UTRGV-produced radio show helps readers discover new books

BY Maria Elena Hernandez

If you ask the host of “Good Books Radio” for a summer reading list, it would be a very long list.

“I can’t think of a book that I wouldn’t recommend,” says Dr. John Cook, the show’s host, associate professor and chair of The University of Texas Rio Grande Valley communications department.

“Start with LBJ’s ‘1968.’ That would be a good place to start.”

It also would be the subject of the program he had just recorded.

“Good Books Radio” has been airing on 88FM, the Rio Grande Valley’s Public Radio Station, for several years. Cook partnered with UTRGV communications professor Dr. W. F. Strong to produce the program, which is produced by the UTRGV video production team in the University Marketing and Communications department.

“If I couldn’t depend on them, I couldn’t do this show. They are really great,” he said. “They make you sound good. I’m very much appreciative of them.”

When he and Strong started “Good Books Radio,” they focused on interviews with non-fiction writers.

“And we provided a show a week, which is now aired two times on Thursday and twice on Sunday,” he said.

“I focus a lot on wellness, spirituality and history. Those are the primary topics I get interested in the most. Politics, sometimes.”

Cook said that while he wants the books to be interesting to his audience, they also have to interest him, since he reads the books. It’s something he learned that surprises some of the authors he interviews.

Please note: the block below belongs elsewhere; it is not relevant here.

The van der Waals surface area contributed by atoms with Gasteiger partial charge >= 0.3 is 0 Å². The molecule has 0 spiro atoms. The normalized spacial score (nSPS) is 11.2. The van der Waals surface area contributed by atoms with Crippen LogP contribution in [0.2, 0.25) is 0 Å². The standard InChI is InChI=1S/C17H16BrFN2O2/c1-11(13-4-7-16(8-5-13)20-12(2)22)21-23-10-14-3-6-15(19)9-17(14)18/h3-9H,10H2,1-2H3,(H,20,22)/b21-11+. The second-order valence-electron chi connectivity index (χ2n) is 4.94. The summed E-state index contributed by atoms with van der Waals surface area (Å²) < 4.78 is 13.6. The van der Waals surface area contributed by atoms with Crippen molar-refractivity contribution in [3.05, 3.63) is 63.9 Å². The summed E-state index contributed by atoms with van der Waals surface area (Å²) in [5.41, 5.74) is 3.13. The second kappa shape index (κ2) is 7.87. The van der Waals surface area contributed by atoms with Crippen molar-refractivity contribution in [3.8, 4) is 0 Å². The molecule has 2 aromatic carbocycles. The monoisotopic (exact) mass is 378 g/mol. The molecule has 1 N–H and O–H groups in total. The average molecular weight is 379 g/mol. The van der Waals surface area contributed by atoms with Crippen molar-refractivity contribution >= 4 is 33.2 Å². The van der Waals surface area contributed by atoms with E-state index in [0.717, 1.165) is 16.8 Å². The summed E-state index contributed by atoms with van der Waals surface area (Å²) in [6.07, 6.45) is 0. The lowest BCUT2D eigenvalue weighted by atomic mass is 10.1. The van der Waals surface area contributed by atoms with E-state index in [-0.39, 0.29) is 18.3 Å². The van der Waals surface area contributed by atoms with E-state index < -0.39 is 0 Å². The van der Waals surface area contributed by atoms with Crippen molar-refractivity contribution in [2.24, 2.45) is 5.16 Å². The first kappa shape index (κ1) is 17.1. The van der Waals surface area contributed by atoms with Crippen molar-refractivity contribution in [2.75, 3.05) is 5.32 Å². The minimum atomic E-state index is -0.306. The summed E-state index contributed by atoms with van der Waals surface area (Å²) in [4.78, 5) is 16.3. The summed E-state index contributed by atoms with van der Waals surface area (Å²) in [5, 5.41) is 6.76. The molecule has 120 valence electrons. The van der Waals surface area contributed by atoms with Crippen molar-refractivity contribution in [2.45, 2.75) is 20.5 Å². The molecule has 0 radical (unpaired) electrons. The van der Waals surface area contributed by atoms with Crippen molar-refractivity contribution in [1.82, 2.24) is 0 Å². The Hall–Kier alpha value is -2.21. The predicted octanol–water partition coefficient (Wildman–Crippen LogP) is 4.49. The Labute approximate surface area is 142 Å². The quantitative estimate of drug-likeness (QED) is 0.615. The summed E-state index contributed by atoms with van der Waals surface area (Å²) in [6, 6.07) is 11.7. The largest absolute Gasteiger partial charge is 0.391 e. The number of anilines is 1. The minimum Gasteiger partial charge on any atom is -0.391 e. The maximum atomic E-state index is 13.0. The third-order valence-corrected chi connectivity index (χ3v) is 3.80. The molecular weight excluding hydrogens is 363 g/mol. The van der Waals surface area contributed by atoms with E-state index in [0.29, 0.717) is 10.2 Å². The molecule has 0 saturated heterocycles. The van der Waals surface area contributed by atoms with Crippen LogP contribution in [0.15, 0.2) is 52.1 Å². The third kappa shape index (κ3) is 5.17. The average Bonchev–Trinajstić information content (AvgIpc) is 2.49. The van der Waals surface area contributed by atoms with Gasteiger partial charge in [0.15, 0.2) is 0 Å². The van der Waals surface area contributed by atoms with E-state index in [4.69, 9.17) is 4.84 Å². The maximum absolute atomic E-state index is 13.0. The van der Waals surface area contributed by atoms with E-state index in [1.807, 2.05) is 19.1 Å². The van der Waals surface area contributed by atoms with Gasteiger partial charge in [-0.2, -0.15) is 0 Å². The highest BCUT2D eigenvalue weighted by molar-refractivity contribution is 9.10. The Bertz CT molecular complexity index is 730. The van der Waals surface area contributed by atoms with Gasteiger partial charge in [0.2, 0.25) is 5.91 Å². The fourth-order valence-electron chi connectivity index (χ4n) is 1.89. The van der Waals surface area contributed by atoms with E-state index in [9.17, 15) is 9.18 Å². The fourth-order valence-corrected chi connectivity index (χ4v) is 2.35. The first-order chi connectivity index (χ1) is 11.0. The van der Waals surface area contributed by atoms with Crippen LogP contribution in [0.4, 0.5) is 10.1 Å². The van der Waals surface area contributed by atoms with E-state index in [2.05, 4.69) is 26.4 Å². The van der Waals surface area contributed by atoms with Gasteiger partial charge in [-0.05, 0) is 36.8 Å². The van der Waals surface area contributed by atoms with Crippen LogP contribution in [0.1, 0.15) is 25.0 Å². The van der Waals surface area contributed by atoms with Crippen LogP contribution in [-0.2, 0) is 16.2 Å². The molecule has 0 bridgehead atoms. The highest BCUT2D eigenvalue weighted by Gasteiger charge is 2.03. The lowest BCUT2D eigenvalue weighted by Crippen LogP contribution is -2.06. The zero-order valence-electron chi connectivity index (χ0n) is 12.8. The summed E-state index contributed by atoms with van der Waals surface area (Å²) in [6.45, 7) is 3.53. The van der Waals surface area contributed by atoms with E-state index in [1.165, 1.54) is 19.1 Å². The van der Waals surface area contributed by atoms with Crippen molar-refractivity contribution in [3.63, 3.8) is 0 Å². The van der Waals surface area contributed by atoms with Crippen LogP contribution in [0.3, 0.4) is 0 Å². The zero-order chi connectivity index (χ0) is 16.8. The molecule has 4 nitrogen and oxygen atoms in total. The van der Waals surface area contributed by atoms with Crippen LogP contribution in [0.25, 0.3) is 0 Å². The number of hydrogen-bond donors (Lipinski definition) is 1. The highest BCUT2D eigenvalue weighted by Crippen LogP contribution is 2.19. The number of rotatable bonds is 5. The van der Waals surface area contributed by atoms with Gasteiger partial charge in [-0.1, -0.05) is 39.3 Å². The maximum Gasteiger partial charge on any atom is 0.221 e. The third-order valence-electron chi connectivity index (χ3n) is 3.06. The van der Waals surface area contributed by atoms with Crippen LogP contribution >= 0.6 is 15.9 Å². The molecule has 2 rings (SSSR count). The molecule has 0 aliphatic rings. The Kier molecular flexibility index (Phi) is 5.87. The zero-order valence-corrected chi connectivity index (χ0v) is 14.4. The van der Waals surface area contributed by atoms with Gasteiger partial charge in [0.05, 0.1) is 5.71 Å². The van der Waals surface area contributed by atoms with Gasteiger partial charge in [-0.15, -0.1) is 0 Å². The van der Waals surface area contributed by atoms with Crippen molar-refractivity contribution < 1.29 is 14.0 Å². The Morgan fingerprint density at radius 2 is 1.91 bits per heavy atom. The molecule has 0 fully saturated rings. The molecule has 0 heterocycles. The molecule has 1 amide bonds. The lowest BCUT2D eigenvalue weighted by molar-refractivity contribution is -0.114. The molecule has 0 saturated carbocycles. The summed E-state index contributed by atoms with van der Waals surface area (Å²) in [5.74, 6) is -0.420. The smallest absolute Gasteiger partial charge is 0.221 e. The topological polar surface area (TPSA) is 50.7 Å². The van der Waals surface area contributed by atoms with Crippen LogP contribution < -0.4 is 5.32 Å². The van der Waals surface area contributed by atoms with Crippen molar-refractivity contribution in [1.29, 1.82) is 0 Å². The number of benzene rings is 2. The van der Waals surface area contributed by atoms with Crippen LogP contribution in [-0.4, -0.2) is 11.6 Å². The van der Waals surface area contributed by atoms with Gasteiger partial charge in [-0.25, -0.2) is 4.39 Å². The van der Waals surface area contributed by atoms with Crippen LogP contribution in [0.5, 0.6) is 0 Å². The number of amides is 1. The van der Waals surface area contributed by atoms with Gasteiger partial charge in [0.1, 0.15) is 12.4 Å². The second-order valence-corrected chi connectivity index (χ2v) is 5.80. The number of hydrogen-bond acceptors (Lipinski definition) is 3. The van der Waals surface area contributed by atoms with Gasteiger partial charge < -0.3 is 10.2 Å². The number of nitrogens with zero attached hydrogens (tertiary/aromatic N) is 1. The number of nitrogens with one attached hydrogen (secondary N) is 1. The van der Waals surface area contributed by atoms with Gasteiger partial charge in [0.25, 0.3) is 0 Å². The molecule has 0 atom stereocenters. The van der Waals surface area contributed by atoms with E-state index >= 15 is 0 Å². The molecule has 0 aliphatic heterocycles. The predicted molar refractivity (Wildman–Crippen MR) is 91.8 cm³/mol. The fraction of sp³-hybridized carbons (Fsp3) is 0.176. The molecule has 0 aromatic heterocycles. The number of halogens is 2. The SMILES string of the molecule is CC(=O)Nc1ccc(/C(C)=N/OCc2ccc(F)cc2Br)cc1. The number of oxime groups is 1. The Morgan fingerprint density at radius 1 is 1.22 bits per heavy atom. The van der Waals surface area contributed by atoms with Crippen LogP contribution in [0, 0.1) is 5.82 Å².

“Apparently, some people do not read them, but I can’t imagine doing a 30-minute interview on a book without having read it. So I always read them,” he said.

It really is critical for Cook to be well-informed, as there are plenty of people listening.

“Somebody will hear my voice and say, ‘Are you John Cook? I listen to your program,’” he said. “It’s flattering, just flattering. But the thing I like best about it is that it’s good for everyone to know what books are out there.”

The communications associate professor said he’s concerned that people aren’t reading books as much anymore.

“The other day, I was on Facebook and one of my graduates was asking for books to read. He said, ‘I’ve read two books since I graduated, which was more than I read in the previous five years.’ That concerns me, because I really believe that in order to have critical thinking skills, you have to read,” Cook said.

That isn’t a problem for Cook, though. With a stack of books in his office and an inbox full of requests for interviews, there is a wealth of material for “Good Books Radio” to explore.

“I really enjoy it,” Cook said with a smile. “I hope to continue this as long as I live.”